The legal system is based on English common law. The Supreme Court is the nation's highest judicial authority and final court of appeal. Other courts are the National Court; district courts, which deal with summary and non-indictable offenses; and local courts, established to deal with minor offenses, including matters regulated by local customs.
The Papua New Guinea government has undertaken a process of legal reform under which village courts have been established to conserve and reactivate traditional legal methods. Special tribunals deal with land titles and with cases involving minors. An Ombudsman Commission has been established to investigate and refer to the public prosecutor cases involving abuse of official authority.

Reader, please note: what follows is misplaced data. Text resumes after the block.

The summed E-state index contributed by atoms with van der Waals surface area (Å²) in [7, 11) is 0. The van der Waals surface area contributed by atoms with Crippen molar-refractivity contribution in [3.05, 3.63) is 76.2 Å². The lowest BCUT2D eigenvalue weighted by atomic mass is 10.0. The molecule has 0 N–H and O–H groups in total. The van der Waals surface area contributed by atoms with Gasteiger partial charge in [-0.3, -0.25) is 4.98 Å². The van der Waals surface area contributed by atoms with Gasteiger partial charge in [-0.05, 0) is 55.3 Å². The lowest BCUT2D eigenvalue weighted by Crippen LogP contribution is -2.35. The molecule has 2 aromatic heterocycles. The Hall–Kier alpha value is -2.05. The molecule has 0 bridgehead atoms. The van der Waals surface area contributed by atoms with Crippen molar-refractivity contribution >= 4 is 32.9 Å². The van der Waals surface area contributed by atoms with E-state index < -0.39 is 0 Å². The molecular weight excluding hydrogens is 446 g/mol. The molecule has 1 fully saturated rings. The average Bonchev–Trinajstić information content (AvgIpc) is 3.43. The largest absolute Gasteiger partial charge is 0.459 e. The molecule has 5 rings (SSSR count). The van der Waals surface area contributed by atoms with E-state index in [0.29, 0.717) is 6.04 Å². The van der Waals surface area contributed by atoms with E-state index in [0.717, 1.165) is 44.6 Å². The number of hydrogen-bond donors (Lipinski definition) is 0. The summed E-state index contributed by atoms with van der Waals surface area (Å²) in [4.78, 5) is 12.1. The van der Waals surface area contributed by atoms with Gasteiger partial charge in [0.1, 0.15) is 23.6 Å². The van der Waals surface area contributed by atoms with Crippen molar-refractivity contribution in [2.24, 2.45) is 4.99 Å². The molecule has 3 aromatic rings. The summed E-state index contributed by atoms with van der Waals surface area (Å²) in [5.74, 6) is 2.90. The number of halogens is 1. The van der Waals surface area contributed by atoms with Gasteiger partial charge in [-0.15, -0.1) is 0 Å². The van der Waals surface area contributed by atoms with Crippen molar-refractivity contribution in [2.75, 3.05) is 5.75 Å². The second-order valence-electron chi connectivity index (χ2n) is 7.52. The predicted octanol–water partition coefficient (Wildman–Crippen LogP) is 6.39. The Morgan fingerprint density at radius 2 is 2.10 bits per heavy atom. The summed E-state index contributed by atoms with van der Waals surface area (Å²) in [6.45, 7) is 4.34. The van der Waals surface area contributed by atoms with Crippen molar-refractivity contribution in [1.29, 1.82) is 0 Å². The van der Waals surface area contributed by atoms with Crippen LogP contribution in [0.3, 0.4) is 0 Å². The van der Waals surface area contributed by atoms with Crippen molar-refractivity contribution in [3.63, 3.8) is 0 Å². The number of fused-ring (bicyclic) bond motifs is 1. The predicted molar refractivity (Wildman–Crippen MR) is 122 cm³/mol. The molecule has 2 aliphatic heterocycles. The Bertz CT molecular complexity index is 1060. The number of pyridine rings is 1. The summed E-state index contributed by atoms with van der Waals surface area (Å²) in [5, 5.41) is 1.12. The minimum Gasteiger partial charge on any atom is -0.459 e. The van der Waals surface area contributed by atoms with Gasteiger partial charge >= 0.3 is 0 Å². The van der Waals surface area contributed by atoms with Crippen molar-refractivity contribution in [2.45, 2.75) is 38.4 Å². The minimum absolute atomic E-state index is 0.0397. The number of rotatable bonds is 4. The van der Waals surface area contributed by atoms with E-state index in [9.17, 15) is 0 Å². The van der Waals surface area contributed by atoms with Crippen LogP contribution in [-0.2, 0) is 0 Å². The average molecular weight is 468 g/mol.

The constitution declares the judiciary independent of executive, political, or military authority. It also provides a number of procedural due process protections including the right to legal counsel for criminal defendants. The chief justice of the supreme court is appointed by the governor-general upon nomination by the national executive council in consultation with the minister for justice. The Judicial and Legal Services Commission appoint other judges.